Sometimes something can become so popular that it loses favor with audiences.
That's what director John Hoomes believes happened with Verdi's "Il Trovatore," which makes its first Arizona Opera appearance in nearly 20 years.
"There are a lot of people who say that if audiences like something too much it can't be any good," said Hoomes, who is directing the production. "'Trovatore' was a huge hit, probably a Top 10 opera for years and years, and then it kind of faded. Now it's starting to come back more and more."
The performance at Tucson Music Hall this weekend is a new production of the convoluted story of bitter rivalries, blood-soaked revenge, jealousy and turmoil set in medieval Spain.
"It is one of the top Verdi operas that he ever wrote as far as music, as far as melody, as far as passion," said Hoomes, general and artistic director of the Nashville Opera, who is making his third appearance with Arizona Opera. "It's a great piece."
The new production employs video projections to fill in the setting blanks and give us a glimpse of some characters' mindsets.
"Every now and then we use the video to go more into the psychology of the character singing. So if someone has an extended monologue like Azucena (mezzo-soprano Mary Phillips) does about her mother dying, we use the video to kind of get in her head during the aria," Hoomes explained. "We see some of what she sees back there."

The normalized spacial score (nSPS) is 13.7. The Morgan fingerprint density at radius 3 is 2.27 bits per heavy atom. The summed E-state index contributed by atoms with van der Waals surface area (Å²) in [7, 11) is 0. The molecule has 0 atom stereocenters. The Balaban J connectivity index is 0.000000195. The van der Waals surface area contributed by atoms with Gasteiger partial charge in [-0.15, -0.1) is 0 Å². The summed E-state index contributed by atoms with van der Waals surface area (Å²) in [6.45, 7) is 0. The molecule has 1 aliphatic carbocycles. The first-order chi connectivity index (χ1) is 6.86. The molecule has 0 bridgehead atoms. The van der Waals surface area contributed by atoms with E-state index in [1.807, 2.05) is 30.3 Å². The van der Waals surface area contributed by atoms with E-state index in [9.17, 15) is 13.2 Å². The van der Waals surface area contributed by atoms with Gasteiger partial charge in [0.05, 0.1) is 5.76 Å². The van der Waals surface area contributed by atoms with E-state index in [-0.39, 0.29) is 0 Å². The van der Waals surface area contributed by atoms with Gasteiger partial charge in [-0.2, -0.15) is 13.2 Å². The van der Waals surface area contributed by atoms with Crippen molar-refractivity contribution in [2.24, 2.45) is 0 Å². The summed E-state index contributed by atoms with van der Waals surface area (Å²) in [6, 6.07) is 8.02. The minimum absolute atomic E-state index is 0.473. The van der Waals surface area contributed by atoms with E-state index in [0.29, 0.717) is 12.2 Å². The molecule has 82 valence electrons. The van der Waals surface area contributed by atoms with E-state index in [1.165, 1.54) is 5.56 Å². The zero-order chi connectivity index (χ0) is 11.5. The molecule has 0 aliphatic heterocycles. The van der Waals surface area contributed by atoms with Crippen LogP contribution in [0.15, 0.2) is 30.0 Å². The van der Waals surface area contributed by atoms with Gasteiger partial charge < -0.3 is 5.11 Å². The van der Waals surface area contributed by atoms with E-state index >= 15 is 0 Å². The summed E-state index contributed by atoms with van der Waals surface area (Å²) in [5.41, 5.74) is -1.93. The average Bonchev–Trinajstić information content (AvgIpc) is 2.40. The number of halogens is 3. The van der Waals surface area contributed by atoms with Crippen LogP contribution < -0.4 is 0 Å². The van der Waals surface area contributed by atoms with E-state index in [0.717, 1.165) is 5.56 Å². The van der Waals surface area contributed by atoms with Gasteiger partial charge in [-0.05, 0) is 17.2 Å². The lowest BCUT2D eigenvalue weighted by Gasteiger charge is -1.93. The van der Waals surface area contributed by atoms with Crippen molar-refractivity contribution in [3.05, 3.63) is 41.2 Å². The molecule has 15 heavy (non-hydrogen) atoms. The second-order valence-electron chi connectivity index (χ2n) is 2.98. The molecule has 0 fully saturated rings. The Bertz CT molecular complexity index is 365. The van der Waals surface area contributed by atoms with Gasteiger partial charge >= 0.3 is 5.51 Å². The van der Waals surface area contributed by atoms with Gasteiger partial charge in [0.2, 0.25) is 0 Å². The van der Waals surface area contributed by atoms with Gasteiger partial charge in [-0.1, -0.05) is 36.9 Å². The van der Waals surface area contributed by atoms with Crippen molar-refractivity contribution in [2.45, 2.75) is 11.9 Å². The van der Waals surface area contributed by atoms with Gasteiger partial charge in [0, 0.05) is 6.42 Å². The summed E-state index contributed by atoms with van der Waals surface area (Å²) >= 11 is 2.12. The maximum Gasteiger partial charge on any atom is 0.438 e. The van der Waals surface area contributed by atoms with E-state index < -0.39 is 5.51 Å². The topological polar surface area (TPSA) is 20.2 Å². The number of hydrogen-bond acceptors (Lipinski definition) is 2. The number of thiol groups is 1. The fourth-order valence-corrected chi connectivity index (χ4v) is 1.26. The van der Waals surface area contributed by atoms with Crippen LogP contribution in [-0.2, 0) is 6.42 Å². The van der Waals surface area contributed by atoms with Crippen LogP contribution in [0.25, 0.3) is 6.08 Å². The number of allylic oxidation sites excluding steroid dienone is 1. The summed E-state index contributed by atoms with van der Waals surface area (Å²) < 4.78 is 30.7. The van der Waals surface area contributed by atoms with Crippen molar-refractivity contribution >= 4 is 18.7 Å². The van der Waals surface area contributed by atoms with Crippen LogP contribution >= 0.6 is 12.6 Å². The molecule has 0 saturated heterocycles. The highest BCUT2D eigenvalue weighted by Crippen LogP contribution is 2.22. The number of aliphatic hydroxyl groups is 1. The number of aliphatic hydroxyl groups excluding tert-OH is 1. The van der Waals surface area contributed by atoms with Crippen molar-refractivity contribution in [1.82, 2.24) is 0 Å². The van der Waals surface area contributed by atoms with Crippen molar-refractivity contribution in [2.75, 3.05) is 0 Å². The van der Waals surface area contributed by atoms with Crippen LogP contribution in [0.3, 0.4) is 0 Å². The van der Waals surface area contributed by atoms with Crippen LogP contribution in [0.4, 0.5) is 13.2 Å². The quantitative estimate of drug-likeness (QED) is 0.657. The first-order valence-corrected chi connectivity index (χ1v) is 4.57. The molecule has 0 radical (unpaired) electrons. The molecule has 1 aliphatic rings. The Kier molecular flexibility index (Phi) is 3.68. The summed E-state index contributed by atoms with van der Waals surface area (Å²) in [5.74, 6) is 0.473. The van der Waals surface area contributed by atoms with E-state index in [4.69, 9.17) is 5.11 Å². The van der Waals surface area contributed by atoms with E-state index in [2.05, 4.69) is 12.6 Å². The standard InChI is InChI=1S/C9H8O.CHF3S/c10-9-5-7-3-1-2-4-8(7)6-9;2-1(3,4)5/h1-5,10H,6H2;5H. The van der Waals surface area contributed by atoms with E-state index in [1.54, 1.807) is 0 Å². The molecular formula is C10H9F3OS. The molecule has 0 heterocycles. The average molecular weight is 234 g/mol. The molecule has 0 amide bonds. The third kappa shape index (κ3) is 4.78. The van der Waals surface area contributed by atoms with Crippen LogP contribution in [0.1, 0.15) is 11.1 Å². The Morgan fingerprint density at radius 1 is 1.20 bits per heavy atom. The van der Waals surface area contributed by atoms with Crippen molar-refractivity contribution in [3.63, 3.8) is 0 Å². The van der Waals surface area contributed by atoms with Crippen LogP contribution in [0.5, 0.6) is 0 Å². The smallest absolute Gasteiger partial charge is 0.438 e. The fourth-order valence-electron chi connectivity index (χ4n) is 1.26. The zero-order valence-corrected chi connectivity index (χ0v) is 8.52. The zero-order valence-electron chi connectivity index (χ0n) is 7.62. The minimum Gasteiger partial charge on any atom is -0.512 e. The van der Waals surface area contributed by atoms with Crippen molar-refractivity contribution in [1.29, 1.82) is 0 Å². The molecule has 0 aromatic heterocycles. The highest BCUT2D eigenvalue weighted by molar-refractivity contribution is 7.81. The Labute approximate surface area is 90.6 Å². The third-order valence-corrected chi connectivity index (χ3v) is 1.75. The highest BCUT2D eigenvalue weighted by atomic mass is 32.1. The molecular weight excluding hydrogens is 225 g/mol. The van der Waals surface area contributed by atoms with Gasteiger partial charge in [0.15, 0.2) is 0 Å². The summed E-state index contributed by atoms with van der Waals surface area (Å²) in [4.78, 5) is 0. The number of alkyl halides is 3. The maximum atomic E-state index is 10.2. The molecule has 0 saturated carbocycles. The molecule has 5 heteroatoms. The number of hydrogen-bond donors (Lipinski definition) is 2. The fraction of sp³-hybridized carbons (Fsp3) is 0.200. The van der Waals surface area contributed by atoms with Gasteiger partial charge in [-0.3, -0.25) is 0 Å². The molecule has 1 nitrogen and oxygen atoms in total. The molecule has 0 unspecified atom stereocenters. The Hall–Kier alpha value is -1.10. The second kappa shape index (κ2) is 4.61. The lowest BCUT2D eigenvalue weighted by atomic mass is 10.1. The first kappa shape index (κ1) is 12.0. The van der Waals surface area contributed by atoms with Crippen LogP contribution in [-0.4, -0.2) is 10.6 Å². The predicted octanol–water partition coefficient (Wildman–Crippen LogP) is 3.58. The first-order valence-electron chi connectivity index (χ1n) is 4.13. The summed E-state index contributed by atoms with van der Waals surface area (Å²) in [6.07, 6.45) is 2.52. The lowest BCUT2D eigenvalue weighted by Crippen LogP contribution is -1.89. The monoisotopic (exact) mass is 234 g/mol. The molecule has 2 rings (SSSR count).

In a phone call last week, Hoomes gave us his reasons why we will love "Il Trovatore."
The best singers in the world: "This is a singers' opera and you've got to find the singers who can actually sing it and sing the show well. (Tenor Enrico) Caruso's famous line was 'All you need to produce 'Trovatore' are the four best singers in the world.' And it really lives and dies on its singing, and we have a fabulous cast that all understand the style vocally. They're terrific."
'Big boy opera': "I think this is a great show to start with. But I think this is 'big boy' opera. It has all the elements people think about when they come to opera. There's elaborate costuming, we have a great set. We're incorporating video projection into the set. We have the singing. We have the orchestra. It's almost as if we have the checklist of what you need in opera, and this piece has it. We have great choruses. The 'Anvil Chorus' is from this. It works."